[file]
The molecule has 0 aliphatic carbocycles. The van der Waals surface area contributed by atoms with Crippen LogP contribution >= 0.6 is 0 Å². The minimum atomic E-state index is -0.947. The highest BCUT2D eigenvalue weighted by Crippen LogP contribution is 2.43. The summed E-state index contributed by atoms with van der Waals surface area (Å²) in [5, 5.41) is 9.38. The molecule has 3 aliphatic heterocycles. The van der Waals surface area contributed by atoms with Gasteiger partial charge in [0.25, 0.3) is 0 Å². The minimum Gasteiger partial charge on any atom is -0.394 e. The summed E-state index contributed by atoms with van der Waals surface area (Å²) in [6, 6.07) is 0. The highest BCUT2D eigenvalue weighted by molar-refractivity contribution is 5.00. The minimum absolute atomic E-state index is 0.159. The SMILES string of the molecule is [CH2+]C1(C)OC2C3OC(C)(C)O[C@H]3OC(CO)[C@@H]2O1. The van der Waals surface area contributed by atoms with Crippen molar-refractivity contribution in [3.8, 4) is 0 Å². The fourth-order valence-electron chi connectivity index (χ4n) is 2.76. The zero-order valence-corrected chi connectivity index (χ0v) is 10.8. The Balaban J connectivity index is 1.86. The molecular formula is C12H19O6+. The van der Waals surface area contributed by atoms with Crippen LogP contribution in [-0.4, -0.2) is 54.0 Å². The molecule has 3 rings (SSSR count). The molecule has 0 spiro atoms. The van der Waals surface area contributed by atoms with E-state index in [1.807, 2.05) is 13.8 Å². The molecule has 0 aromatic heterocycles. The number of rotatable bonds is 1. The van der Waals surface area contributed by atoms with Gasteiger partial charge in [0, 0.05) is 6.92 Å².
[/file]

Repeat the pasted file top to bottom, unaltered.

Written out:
The molecule has 0 aliphatic carbocycles. The van der Waals surface area contributed by atoms with Crippen LogP contribution >= 0.6 is 0 Å². The minimum atomic E-state index is -0.947. The highest BCUT2D eigenvalue weighted by Crippen LogP contribution is 2.43. The summed E-state index contributed by atoms with van der Waals surface area (Å²) in [5, 5.41) is 9.38. The molecule has 3 aliphatic heterocycles. The van der Waals surface area contributed by atoms with Gasteiger partial charge in [0.25, 0.3) is 0 Å². The minimum Gasteiger partial charge on any atom is -0.394 e. The summed E-state index contributed by atoms with van der Waals surface area (Å²) in [6, 6.07) is 0. The highest BCUT2D eigenvalue weighted by molar-refractivity contribution is 5.00. The minimum absolute atomic E-state index is 0.159. The SMILES string of the molecule is [CH2+]C1(C)OC2C3OC(C)(C)O[C@H]3OC(CO)[C@@H]2O1. The van der Waals surface area contributed by atoms with Crippen molar-refractivity contribution in [3.8, 4) is 0 Å². The fourth-order valence-electron chi connectivity index (χ4n) is 2.76. The zero-order valence-corrected chi connectivity index (χ0v) is 10.8. The Balaban J connectivity index is 1.86. The molecular formula is C12H19O6+. The van der Waals surface area contributed by atoms with Crippen LogP contribution in [-0.4, -0.2) is 54.0 Å². The molecule has 3 rings (SSSR count). The molecule has 0 spiro atoms. The van der Waals surface area contributed by atoms with E-state index in [1.807, 2.05) is 13.8 Å². The molecule has 0 aromatic heterocycles. The number of rotatable bonds is 1. The van der Waals surface area contributed by atoms with Gasteiger partial charge in [0, 0.05) is 6.92 Å².